If the library staff have left for the day and locked all doors, unaware that somebody was sleeping within the building, no exit points will be available to you. As a public building, libraries can’t take this risk.

Equally, if you were to experience a medical emergency, a locked library with no staff means you could not seek help. Even if you had access to a telephone to call 911, emergency services may be unable to access a public library in time to assist.

What Happens if You Fall Asleep at the Library?

Anybody can fall asleep in a library. These locations are quiet, and you may accidentally doze off if you spend several hours studying or researching.

If this is an occasional or one-off event, and you don’t disturb other patrons by snoring, staff may look the other way. However, security staff may still elect to wake you up and ask you to leave the building.

You may get away with dozing in a public library for a short time if you’re respectful.

Prepare An Explanation

Library staff are human beings and will likely show compassion wherever possible.

If you apologize upon waking up and can reasonably explain why you fell asleep, you’ll probably be permitted to return to your work or leisure activities.

Naturally, the mood of the staff member at hand will play a role in whether this explanation is satisfactory and your apology is accepted. If you catch a security guard or librarian on a bad day, you may still be ejected despite protestations of innocence.

Pleading that you’ve been studying hard or spending several hours reading and researching is likelier to see your napping granted clemency.

Staff will notice you spent a long time in the library before you dozed off. If you arrive, sit on a sofa, and start snoring, you’ll have difficulty explaining yourself.

If you admit you were looking for a quiet place to sleep as you were up all night partying or playing video games, you’re likelier to be asked to leave.

Choose An Appropriate Location

If you’re tired upon entering a library but need to use the facility for some time and are thus worried that you may doze off, consider where you’ll position yourself.

Whether you fall asleep deliberately or accidentally, you’re likelier to get into trouble if you’re making a nuisance of yourself. Places to avoid include:

  • Open, public spaces that numerous other patrons are using.
  • Anywhere that blocks access to bookshelves, IT equipment, staffed stations, or entry and exit points.
  • Any areas designated for children.

If you’re concerned about your ability to remain awake, position yourself as far away from others as possible. Find a table on a less busy floor where possible, but don’t make it look like you are hiding.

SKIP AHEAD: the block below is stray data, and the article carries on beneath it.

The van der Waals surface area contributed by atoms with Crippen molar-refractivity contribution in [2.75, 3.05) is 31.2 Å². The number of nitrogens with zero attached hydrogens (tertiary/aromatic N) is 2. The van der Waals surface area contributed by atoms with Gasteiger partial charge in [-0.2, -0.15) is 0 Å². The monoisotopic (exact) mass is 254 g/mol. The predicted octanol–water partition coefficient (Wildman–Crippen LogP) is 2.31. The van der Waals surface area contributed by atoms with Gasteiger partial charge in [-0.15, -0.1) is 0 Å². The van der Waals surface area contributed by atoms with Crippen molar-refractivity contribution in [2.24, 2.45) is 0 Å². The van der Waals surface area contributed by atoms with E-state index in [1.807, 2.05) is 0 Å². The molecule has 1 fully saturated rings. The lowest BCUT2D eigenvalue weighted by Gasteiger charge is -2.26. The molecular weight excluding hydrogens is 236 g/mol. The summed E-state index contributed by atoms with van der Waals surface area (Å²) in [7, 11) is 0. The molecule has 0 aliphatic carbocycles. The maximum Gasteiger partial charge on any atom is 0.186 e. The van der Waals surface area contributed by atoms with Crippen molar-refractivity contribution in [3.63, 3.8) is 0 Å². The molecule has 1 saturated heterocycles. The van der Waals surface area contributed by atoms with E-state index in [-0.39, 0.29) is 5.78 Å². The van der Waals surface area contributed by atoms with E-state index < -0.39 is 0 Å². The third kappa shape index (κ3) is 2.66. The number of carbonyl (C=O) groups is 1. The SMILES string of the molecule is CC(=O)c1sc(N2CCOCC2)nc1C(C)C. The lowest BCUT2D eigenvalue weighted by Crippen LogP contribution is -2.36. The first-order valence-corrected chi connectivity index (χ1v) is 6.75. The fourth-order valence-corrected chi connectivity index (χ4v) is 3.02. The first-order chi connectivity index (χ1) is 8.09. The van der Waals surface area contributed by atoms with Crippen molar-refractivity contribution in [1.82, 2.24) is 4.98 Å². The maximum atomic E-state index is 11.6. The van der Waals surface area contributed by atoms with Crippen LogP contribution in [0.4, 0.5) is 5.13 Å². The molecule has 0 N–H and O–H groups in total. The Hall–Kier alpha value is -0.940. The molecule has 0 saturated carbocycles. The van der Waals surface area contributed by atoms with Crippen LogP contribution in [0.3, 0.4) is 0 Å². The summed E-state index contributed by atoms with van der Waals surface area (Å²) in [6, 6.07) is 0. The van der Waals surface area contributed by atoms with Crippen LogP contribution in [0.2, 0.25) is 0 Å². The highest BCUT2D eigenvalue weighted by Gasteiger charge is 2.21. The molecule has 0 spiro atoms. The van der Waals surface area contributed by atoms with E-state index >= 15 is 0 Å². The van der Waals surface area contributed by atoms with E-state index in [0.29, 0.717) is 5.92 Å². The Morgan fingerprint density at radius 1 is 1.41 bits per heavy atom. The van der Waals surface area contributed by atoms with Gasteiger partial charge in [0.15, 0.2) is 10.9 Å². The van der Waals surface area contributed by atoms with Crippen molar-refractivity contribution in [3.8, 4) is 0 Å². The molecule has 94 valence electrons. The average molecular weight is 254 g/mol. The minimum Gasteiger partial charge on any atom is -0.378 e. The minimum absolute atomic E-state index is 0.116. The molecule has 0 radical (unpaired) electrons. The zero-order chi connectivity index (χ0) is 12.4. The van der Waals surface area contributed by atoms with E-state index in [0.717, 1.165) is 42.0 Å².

If you nap under a table or behind an obstacle, library staff will be suspicious and assume you’re deliberately avoiding detection as you plan to spend the night.

Dozing off may be accepted, but willful deception will produce a harsher response. 

what happens if you fall asleep at the library?

Do Not Abuse Library Property

A surefire way to lose any napping privileges in a library is by taking advantage of the hospitality and services provided by the facility.

If library staff feel you risk damaging their property, you’ll likely be woken, ejected, and possibly even banned from re-entering.

Don’t take a stack of books from the library’s shelves and use them as a pillow.

You’ll risk damaging the books, and even if this is not the case, you risk denying access to knowledge that another patron may be looking for.

Don’t place your feet on the desk, pull multiple chairs together to create a makeshift bed, or give the library staff any reason to doubt your sincerity when you claim to have accidentally dozed off.

How to Avoid Sleep in a Library

You should prevent yourself from falling asleep for your safety and to avoid an awkward encounter with library staff. The ways to achieve this include the following.

  • Take regular breaks from reading or studying. Stand up and stretch your limbs no less than once an hour, and consider stepping outside to get some fresh air.
  • Don’t allow yourself to get too comfortable. Avoid sofas or soft furnishings – position yourself on a high-backed chair and sit up straight.
  • Bring a small reading lamp. Nothing so bright that it will disturb other patrons, but sufficient illumination to avoid your brain releasing melatonin if you plan to study when it’s dark.
  • Periodically change the books or resources you’re reading, ideally switching to a different subject occasionally, to ensure your brain remains engaged.
  • Listen to upbeat music through headphones. Annals of the New York Academy of Sciences confirm that music enhances elasticity in the brain, improving cognitive function.

While taking a thermos of coffee is also a preferred approach for many, this will only get you so far – and you risk spillages that will almost certainly see you removed from the premises.

Public libraries are places of learning that open their doors to anybody willing to respect the formal and unwritten rules of such an institution, but they’re not safe sleeping locations.

If you’re looking for a place to nap, the library should not feature in your list of options.